With dinner, we had to ask for tortillas and my mom thought that her second one was flour. This displeased her. I didn't taste them, so I didn't know.
The dessert was the worst. Just awful. My family had what was described as mangos with home made ice cream. This conjured up a vision of juicy fresh sweet mangos with fresh creamy ice cream. The menu said to ask what kinds of special flavors of ice cream were available that day. They did, hoping for a mango ice cream. Well, the special flavor for the day was vanilla. Woo Hoo. So, they got it anyway and 3 large goblets with a small dollop of ice cream on the bottom were placed in front of each diner. Then the waiter poured from a vat of boiling syrup into each large goblet. While the boiling liquid was being poured (glop, glop, glop), it splashed on my mom (she yelled "ow!".) Waiter seemed non-plussed. My husband had three small slices of what seemed like canned mango floating in his syrup, now milky with the totally melted ice cream; my mom had only ONE lonely little mango slice. It was gross. Just gross. They ended up drinking the slightly milky syrup like a fruit drink out of their bowls.
I had what was described as almond flan. Now, there is an almond flan gelatina that is very traditional and which I have made before. Its silken and beautiful. This was a flat hard cold custard pie with chucks of almond in it. It wasn't nice or special or like any postre I've had in any good restaurant in Mexico.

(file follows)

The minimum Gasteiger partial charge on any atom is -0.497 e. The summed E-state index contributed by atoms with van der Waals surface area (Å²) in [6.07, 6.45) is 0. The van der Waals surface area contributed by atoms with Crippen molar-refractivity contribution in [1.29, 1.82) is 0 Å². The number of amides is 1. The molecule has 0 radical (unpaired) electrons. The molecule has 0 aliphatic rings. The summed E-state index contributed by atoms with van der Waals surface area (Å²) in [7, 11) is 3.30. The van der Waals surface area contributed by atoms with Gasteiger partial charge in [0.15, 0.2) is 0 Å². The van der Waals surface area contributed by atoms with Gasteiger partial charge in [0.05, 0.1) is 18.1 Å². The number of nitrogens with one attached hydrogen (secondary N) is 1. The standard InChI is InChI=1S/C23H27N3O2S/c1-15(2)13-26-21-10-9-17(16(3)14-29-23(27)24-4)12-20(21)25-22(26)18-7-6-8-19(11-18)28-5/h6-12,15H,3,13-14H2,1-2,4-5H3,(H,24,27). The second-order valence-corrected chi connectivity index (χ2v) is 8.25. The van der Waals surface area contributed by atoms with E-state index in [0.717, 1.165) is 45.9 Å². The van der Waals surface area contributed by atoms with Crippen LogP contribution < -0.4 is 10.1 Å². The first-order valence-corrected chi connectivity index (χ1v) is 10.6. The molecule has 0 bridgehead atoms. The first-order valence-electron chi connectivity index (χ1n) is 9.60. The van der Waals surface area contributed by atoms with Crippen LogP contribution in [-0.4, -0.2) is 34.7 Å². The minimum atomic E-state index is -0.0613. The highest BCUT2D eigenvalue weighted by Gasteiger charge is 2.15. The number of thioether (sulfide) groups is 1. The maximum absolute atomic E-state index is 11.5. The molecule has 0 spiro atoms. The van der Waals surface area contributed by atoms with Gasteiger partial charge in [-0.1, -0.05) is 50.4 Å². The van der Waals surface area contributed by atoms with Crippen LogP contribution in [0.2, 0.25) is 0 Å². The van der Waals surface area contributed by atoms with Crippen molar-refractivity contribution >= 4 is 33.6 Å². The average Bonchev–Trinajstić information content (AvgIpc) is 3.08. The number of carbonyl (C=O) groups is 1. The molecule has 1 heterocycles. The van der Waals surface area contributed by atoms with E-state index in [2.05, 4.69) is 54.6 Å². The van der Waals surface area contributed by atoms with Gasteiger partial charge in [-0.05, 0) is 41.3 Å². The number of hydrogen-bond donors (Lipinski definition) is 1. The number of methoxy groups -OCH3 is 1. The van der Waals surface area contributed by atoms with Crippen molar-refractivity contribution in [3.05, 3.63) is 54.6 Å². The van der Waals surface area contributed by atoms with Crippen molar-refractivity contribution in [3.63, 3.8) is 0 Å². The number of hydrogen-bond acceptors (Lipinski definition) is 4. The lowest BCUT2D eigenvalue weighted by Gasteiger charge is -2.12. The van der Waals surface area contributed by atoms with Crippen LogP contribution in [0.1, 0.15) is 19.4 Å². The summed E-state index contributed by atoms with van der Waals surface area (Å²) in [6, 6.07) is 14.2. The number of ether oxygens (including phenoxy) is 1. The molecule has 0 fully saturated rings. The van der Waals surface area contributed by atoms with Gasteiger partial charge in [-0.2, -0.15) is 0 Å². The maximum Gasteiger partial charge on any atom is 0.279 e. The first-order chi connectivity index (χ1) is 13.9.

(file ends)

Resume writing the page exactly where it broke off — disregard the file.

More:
This was an expensive meal, yet the service was rushed, and it did not live up to its hype. The building is beautiful, though. I'd go back for half price happy hour drinks and appetizers, just to soak up the ambiance but thats it. I, of course, got to hear a tirade from mama about how bad the place was and how it just catered to gringos.
I also took her to Curra's Grill which we LOVED. Curra'a grill is the best Mexican in Austin that I have found. Too bad that it has rickety tables and is a tad funky for a dinner house and to take your 78 year old grumpy mom, although my mom loved it and didn't even seem to mind the hippie atmosphere once she started eating her cochinita pibil and platanos. I had fantastic mole there, btw. Just perfect mole. Too many people think mole is chocolate sauce with a hint of chile. Its supposed to be chile sauce with a hint of chocolate! Curras is gooooood. Then we split a huge portion of tres leches cake which was fabulous and some fried platanos with cajeta sauce. I want to put Curra's food in La Fonda's restaurant. This is real and good regional Mexican cuisine!!
re: Brian Lindauer
yes! angie's carnitas are the shiznit. but you might be disheartened when first encountering the shredded american cheese they add on top. i urge you to fight any negative feelings towards fluorescent processed cheeses. power through. you will soon realize that it makes the perfect topper to their perfect carnitas.
Chile con Queso, as made in Texas, is 'authentic' even with Velveeta. it is neither Mexican nor American, but has no less cultural history because of it. Yes it is made with processed cheese, and for that reason you may not like it (you wouldn't be alone), but please try to understand the context of the food served here before teeing of on subjects of authenticity. This book would be a good start,
La Fonda is supposed to be famous for its authentic regional Mexican cuisine, not "Tex-Mex." If you want Tex-Mex, you should go to a Tex-Mex restaurant, which is not what La Fonda is supposed to be. Chili con queso originated in Texas and is NOT a Mexican regional cuisine, although the menu stated that it was from the Mexican state of Chihuahua - which I think is bunk!!!